Scottsdale’s tourism arm unveiled its strategy for injecting life back into the city’s pandemic-devastated tourism industry.
The strategy, which Experience Scottsdale executives discussed at length at its Virtual Tourism Industry Update May 27, includes a heavy focus on attracting residents from cities and regions within driving distance of Scottsdale.
“Industry research is predicting that people will be more likely to travel by car than by plane in the short term and that drive markets will be the most lucrative in the early recovery phase,” said Caroline Stoeckel, vice president of marketing.
Though the industry has rebounded somewhat from historically low occupancies in April, local hotels are still seeing just a fraction of the visitors they hosted at the same time last year.
Scottsdale-area hotels and resorts were 34.4 percent occupied from May 31 to June 6 – a significant increase over April, when occupancy dipped below 10 percent, but still 48.4 percent lower than occupancy during the first week of June 2019.
Experience Scottsdale is predicting the occupancy rates will increase gradually heading into the fall.
“Researchers continuously tell us and believe that travel will pick up each and every month and significantly throughout the fall with so many travelers referring to stick closer to home,” President/CEO Rachel Sacco said.
The organization is focusing its marketing efforts on Phoenix, Tucson and southern California, using radio, billboard and online campaigns through Labor Day.
The focus on bringing visitors into Scottsdale as COVID-19 infections continue to rise could be a sore point for some locals, though, especially after local leaders blamed out-of-state visitors when photos and videos of crowded bars and pools in the city’s entertainment district went viral over Memorial Day weekend.
Mayor Jim Lane said the crowds that weekend comprised “a lot from Vegas and from California and maybe even from the Midwest, believe it or not.”
But Experience Scottsdale leadership said those visitors were not drawn by its campaign, which did not begin until after Memorial Day.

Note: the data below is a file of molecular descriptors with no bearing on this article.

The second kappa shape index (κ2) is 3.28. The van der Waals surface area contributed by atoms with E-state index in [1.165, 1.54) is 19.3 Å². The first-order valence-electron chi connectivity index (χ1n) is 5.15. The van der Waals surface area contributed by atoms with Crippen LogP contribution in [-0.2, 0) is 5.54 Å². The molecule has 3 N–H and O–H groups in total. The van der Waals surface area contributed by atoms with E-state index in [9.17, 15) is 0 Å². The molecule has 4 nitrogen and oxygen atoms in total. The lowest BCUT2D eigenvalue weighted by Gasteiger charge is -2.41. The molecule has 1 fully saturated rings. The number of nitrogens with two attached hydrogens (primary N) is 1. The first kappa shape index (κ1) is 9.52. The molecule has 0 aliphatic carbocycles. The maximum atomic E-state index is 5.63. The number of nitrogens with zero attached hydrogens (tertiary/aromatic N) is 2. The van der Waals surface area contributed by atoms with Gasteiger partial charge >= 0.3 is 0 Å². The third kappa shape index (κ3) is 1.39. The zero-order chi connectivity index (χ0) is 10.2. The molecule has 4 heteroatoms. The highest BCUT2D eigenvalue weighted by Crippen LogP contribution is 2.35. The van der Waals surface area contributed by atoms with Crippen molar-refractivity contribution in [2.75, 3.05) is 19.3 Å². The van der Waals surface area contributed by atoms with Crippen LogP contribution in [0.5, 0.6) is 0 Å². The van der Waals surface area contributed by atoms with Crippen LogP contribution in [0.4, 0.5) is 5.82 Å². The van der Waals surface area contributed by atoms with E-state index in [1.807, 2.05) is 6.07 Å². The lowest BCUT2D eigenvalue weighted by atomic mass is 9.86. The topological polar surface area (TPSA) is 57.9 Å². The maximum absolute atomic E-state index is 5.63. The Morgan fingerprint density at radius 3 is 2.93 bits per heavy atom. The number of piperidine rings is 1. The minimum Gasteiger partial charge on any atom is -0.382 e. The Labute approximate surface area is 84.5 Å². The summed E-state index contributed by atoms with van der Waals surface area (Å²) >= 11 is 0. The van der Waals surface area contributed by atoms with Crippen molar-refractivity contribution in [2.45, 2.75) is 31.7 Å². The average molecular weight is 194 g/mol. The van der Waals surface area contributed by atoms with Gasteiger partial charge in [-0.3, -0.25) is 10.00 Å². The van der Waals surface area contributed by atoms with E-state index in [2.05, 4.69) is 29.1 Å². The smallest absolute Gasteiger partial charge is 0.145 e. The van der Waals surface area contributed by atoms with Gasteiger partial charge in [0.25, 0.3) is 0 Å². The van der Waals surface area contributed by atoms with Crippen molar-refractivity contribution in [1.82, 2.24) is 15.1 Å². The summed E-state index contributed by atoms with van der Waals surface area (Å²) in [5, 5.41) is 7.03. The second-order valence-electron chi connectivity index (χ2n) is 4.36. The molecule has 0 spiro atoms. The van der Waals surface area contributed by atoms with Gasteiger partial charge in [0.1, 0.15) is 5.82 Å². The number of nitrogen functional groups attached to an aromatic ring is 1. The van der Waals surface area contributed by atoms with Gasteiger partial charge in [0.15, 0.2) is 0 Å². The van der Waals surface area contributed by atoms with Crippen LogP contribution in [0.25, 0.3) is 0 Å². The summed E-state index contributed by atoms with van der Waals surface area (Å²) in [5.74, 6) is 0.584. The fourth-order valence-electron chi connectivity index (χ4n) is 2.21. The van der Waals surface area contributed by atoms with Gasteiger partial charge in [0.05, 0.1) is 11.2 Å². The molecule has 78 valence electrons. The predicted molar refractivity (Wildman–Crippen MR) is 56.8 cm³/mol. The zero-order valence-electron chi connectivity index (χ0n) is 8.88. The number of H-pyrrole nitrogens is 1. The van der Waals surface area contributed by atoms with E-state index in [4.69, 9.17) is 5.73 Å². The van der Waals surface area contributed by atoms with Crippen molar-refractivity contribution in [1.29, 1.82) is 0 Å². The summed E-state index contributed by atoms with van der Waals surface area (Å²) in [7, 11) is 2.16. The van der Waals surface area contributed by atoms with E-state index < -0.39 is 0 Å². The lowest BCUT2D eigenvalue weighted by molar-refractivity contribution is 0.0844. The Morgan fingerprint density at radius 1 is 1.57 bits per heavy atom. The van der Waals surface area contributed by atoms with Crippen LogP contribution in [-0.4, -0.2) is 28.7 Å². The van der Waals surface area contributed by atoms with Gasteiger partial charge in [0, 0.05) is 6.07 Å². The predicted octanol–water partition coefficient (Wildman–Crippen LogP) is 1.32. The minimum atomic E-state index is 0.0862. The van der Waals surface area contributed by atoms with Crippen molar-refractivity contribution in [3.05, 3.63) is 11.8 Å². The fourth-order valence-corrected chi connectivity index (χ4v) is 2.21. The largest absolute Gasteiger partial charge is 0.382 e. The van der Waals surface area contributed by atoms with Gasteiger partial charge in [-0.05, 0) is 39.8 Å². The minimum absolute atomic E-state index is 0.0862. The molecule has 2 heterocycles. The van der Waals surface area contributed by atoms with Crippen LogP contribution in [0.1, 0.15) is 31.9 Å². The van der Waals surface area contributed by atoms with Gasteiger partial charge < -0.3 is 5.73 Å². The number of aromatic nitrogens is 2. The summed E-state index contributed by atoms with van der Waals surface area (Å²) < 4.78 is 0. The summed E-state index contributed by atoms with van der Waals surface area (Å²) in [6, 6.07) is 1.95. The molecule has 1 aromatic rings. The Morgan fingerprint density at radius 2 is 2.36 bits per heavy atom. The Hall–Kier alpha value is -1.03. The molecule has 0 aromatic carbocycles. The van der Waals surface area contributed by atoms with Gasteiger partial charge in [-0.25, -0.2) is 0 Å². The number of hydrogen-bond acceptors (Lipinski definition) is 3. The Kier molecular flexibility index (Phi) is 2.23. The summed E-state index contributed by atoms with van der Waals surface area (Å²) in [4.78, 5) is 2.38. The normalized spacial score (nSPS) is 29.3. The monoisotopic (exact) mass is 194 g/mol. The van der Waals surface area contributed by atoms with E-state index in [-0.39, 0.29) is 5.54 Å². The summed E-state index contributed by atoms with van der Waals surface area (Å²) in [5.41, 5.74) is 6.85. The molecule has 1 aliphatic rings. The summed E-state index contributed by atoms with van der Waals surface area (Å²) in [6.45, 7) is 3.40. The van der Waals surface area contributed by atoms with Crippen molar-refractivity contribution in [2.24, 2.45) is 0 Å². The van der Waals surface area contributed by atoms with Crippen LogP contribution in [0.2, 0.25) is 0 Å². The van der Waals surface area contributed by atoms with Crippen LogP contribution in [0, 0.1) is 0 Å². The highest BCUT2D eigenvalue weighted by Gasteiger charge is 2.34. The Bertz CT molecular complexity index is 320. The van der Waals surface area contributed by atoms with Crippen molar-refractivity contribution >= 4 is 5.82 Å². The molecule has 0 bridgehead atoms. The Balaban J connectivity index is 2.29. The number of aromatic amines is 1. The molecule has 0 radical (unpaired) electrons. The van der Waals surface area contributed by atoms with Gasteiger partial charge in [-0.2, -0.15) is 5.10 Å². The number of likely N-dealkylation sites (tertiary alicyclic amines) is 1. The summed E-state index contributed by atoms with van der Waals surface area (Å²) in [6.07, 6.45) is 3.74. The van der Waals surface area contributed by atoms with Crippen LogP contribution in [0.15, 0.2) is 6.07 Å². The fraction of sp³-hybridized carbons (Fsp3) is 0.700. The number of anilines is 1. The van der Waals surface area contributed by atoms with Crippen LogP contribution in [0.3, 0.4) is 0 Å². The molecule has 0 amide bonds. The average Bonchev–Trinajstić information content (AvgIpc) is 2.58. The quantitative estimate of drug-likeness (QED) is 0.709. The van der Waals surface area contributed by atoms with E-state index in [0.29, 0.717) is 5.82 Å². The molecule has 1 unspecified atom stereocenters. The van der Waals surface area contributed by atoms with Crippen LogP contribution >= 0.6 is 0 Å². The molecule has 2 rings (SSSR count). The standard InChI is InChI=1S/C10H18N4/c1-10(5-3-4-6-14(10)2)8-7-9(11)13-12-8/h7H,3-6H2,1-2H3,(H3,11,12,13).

“When our advertising does start to the Southern California market, it won’t focus or target a party crowd,” Stoeckel said. “Instead, our message is going to focus on open spaces, our Sonoran Desert environment and resort rates.”
Experience Scottsdale also is focusing on attracting luxury travelers who may be wary of international trips.
“The world’s top travel analysts are reporting that leisure travel will be the first to rebound and that luxury travel will be the first segment to return,” said Deanne Boynton Grupp, vice president of tourism.
Boynton Grupp said that American Express Travel reported that 80 percent of recent bookings were for domestic travel and the Arizona was a top-five destination.
Experience Scottsdale is going to begin by working to attract luxury visitors from Phoenix and Tucson for staycations before expanding to other drive markets.
The agency is also working to bring in businesses and associations for large meetings and conferences by emphasizing the way properties here contrast with other cities without as much open space.
“We’re really focused on talking about our campus style resorts…the fact that you don’t have to wait in an elevator with 20 people to get up to your room,” said Kelli Blubaum, vice president of Convention Sales & Services. “We really are positioned well with our open spaces and physical distancing that we know that meeting planners are going to have to take into consideration moving forward."
But it’s unclear how the continued rise in virus cases in Arizona will affect Scottsdale’s attractiveness for conferences.
Governor Doug Ducey recently said, “This virus is something we need to learn to live with, and we need to make sure that we are protecting the most vulnerable in our society.”
According to Blubaum, 30 percent of the requests for proposal the organization has seen are for events in 2020, with 56 percent looking for meeting dates in 2021.